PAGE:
Wednesday, December 7, 2016

Why Aren't You a Mentor?


Who me?  Yes, you, that experienced professional, emerging professional, or even grad student. You!

As regular blog readers now, every year I put out a call for mentees, and each year work with one or two of you. That call will be coming next week, but I wanted to push more of you to consider becoming a mentor yourself.  I've heard from many people that they would like mentors, but don't know how to find them and that the need for mentors outstrips the supply.

I emailed all my mentees (hi, you guys!) and asked some questions about my own program. I was struck by how many of them said some version of the same thing: "What struck a chord with me is this idea of former mentees paying it forward and magnifying our efforts."  Said another,

I would love to be a mentor someday but when I was doing it with you I would not have had the time to do it in exchange. But, for example, you could write up a little guide on your blog about mentoring museum professionals that would encourage and inspire others do to it.

So here goes: my five tips for being a good mentor, interspersed with some quotes from my mentees.

1.  Be honest.  Be honest about the time you spend, and more importantly, be honest with the mentee. You are not their boss, their significant other, or even a work colleague. They need you to be honest. I have found that sometimes I needed to be what felt like brutally frank about where people are in the field and where they might head.

I think for me, the mentoring process came in phases. Our conversations built my confidence and I began to change my thinking. After I believed in my abilities I needed to create a plan to succeed, but I soon realized that I had limited resources and I needed to create a network.

2.  Don't be afraid of what you don't know.  Being a mentor is not being Wikipedia. Sometimes a question would send me looking for more information and ideas, and along the way, I learned as well.

This is also why I enjoyed the informal nature of the mentorship; each mentee had the opportunity to shape the conversations, and while I did appreciate the tangible task of writing the blog posts, I did also welcome the openness regarding how many posts we could write, and allowing the topics to emerge out of our conversations.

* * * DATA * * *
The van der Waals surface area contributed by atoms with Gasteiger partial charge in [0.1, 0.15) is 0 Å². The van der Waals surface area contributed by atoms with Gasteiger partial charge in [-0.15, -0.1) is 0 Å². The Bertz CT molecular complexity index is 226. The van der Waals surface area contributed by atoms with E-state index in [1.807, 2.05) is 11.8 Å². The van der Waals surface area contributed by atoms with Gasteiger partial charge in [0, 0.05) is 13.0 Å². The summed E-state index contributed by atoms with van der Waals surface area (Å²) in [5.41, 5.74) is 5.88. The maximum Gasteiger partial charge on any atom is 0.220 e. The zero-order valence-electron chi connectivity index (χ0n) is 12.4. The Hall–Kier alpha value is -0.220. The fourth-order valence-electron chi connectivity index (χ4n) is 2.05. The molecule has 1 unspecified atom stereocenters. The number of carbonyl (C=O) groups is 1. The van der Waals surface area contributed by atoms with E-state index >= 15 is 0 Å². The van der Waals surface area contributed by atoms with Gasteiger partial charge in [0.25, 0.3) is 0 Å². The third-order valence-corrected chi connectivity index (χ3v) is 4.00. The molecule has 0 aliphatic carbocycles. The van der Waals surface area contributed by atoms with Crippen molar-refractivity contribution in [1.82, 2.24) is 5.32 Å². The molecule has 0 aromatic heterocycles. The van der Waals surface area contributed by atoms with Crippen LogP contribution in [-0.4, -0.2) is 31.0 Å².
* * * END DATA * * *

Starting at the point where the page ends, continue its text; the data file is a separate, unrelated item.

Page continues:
3.  Be generous.  You need to commit time, but I found the generosity that might be most important is generosity about your own experiences, including those failures along the way.

I have valued the ability to speak freely about what has driven my interest in museum research and what has stood out to me in today's exhibition content. On the flip side, I have enjoyed learning about what you do (as well as what that entails on a practical note) and the many different museum audiences that we can get at with our work (of particular interest being the U.S. v. Europe case study).
4.  Be committed.  I spend one hour a month Skyping with each mentee.  It's up to the mentees to chose the topic, and we try and schedule the next month as we finish.

For me it was a real connection and we took the time to really meet and talk. It had the value of obliging me to pause, discuss and reflex on my work, aspiration and challenges as a professional but in an other dimension then my day to day work.

5.  Be a lifelong learner.  

I have had the experience previously of moving from mentee and mentor; it is a powerful experience to be empowered to build on what you have been taught and to share your experiences.

I think it's particularly important as we work to make museums more diverse, inclusive spaces, that we look to mentor all kinds of people.  If you're in graduate school, can you mentor a high school or undergraduate student, to introduce them to the work of museums?  If you're an emerging professional who went to graduate school, consider looking for a mentee who is entering the field from another direction?

But, I can hear you thinking, where am I going to find a mentee?  Aren't they supposed to find me? I know some people seek out mentors, and several of my mentees have sought out next-step mentors, based on their experiences with me.  You can make it known that you're committed to the future of the field.  Talk to colleagues at other organizations and ask them to suggest potential mentees.  Go to Drinking About Museums in your city, meet people, and be open. Put a post on your LinkedIn profile.  If you appear open and enthusiastic, people will find you. Your mentee might be someone older than you;  or someone younger.  It honestly doesn't matter.  What does matter is that you pay it forward in some way, and that together, we make our field a meaningful place for everyone.  My little experiment in mentorship over the last four years has repaid me in more ways than I can count.

What questions do you have about being a mentor?

And stay tuned, for this year's mentor announcement.

3 comments:

Claudia at Museum Partners Consulting, LLC said...

Just a reminder that EdCom will have another round of mentoring for museum education professionals... and we had fewer mentors than mentees last round, so we could use volunteers. Keep an eye on social media for announcements of the next application period.

Linda Norris said...

Claudia, Megan Wood and I talked about EdCom's project, and whether it might be useful to have a google hangout or some such, about being a mentor... so glad EdCom has taken it on!

shohan tis said...

I don't thing that a person is not mentor. every person has some different things which can be helpful for others. ya I know that some people are not perfect to be a mentor. but if they try to find way to be a mentor then then they can be a mentor. so if they ask how to find a mentor then they will got their answer from everyone who knows. that's why they need to ask and looking for a mentor.